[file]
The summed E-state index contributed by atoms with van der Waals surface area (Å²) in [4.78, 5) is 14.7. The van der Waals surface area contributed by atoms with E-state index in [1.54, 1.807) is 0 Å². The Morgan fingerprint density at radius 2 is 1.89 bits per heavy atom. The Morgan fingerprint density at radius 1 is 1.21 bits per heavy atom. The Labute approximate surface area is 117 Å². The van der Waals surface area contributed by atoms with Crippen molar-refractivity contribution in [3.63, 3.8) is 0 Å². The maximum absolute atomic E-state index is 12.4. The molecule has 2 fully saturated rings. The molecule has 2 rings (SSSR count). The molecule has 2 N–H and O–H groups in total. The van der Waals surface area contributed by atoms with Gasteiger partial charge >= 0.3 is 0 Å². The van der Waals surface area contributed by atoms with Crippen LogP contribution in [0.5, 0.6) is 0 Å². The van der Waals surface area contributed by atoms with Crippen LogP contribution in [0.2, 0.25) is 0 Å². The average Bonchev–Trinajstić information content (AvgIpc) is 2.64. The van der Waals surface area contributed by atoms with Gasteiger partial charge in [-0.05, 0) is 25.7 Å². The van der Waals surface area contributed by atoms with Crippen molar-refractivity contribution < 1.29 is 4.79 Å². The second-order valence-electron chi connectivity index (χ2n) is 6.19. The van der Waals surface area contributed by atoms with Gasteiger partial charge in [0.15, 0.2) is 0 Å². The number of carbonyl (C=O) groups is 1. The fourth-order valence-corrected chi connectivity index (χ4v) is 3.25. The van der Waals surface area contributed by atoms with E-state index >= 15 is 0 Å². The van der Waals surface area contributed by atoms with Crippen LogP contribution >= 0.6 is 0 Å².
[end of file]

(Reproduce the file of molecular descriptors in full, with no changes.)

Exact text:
The summed E-state index contributed by atoms with van der Waals surface area (Å²) in [4.78, 5) is 14.7. The van der Waals surface area contributed by atoms with E-state index in [1.54, 1.807) is 0 Å². The Morgan fingerprint density at radius 2 is 1.89 bits per heavy atom. The Morgan fingerprint density at radius 1 is 1.21 bits per heavy atom. The Labute approximate surface area is 117 Å². The van der Waals surface area contributed by atoms with Crippen molar-refractivity contribution in [3.63, 3.8) is 0 Å². The maximum absolute atomic E-state index is 12.4. The molecule has 2 fully saturated rings. The molecule has 2 rings (SSSR count). The molecule has 2 N–H and O–H groups in total. The van der Waals surface area contributed by atoms with Gasteiger partial charge >= 0.3 is 0 Å². The van der Waals surface area contributed by atoms with Crippen LogP contribution in [0.5, 0.6) is 0 Å². The van der Waals surface area contributed by atoms with Crippen LogP contribution in [0.2, 0.25) is 0 Å². The average Bonchev–Trinajstić information content (AvgIpc) is 2.64. The van der Waals surface area contributed by atoms with Gasteiger partial charge in [-0.05, 0) is 25.7 Å². The van der Waals surface area contributed by atoms with Crippen molar-refractivity contribution < 1.29 is 4.79 Å². The second-order valence-electron chi connectivity index (χ2n) is 6.19. The van der Waals surface area contributed by atoms with Gasteiger partial charge in [0.15, 0.2) is 0 Å². The number of carbonyl (C=O) groups is 1. The fourth-order valence-corrected chi connectivity index (χ4v) is 3.25. The van der Waals surface area contributed by atoms with E-state index >= 15 is 0 Å². The van der Waals surface area contributed by atoms with Crippen LogP contribution >= 0.6 is 0 Å².